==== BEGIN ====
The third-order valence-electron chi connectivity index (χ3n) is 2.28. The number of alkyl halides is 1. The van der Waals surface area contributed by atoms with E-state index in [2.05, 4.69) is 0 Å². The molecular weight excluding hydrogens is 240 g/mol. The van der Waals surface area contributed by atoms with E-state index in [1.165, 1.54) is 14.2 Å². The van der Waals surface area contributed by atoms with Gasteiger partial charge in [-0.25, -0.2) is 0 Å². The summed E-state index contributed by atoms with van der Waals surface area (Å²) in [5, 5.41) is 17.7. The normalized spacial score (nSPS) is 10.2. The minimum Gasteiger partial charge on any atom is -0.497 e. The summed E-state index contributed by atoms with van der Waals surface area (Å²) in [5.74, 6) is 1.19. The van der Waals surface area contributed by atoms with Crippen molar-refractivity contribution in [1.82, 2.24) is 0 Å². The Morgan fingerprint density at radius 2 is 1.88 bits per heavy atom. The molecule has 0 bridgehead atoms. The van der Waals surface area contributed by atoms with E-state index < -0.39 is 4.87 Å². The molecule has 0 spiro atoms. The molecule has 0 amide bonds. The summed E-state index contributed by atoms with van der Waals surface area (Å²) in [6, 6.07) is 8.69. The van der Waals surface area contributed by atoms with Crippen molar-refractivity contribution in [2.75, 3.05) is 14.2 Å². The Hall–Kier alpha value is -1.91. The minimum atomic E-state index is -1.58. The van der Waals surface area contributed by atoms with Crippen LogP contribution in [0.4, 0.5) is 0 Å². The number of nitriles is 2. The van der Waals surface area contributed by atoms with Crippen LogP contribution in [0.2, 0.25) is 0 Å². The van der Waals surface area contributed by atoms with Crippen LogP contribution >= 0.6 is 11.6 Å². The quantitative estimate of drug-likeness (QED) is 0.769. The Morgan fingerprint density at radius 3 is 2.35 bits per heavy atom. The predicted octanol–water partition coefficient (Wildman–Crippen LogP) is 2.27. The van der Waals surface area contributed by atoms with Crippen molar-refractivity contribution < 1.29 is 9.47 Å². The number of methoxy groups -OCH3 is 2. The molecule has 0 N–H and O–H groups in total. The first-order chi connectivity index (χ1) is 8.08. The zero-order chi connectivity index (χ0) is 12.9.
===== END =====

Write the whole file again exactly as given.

The third-order valence-electron chi connectivity index (χ3n) is 2.28. The number of alkyl halides is 1. The van der Waals surface area contributed by atoms with E-state index in [2.05, 4.69) is 0 Å². The molecular weight excluding hydrogens is 240 g/mol. The van der Waals surface area contributed by atoms with E-state index in [1.165, 1.54) is 14.2 Å². The van der Waals surface area contributed by atoms with Gasteiger partial charge in [-0.25, -0.2) is 0 Å². The summed E-state index contributed by atoms with van der Waals surface area (Å²) in [5, 5.41) is 17.7. The normalized spacial score (nSPS) is 10.2. The minimum Gasteiger partial charge on any atom is -0.497 e. The summed E-state index contributed by atoms with van der Waals surface area (Å²) in [5.74, 6) is 1.19. The van der Waals surface area contributed by atoms with Crippen molar-refractivity contribution in [1.82, 2.24) is 0 Å². The Morgan fingerprint density at radius 2 is 1.88 bits per heavy atom. The molecule has 0 bridgehead atoms. The van der Waals surface area contributed by atoms with E-state index < -0.39 is 4.87 Å². The molecule has 0 spiro atoms. The molecule has 0 amide bonds. The summed E-state index contributed by atoms with van der Waals surface area (Å²) in [6, 6.07) is 8.69. The van der Waals surface area contributed by atoms with Crippen molar-refractivity contribution in [2.75, 3.05) is 14.2 Å². The Hall–Kier alpha value is -1.91. The minimum atomic E-state index is -1.58. The van der Waals surface area contributed by atoms with Crippen LogP contribution in [0.4, 0.5) is 0 Å². The number of nitriles is 2. The van der Waals surface area contributed by atoms with Crippen LogP contribution in [0.2, 0.25) is 0 Å². The van der Waals surface area contributed by atoms with Crippen LogP contribution >= 0.6 is 11.6 Å². The quantitative estimate of drug-likeness (QED) is 0.769. The Morgan fingerprint density at radius 3 is 2.35 bits per heavy atom. The predicted octanol–water partition coefficient (Wildman–Crippen LogP) is 2.27. The van der Waals surface area contributed by atoms with Crippen molar-refractivity contribution < 1.29 is 9.47 Å². The number of methoxy groups -OCH3 is 2. The molecule has 0 N–H and O–H groups in total. The first-order chi connectivity index (χ1) is 8.08. The zero-order chi connectivity index (χ0) is 12.9.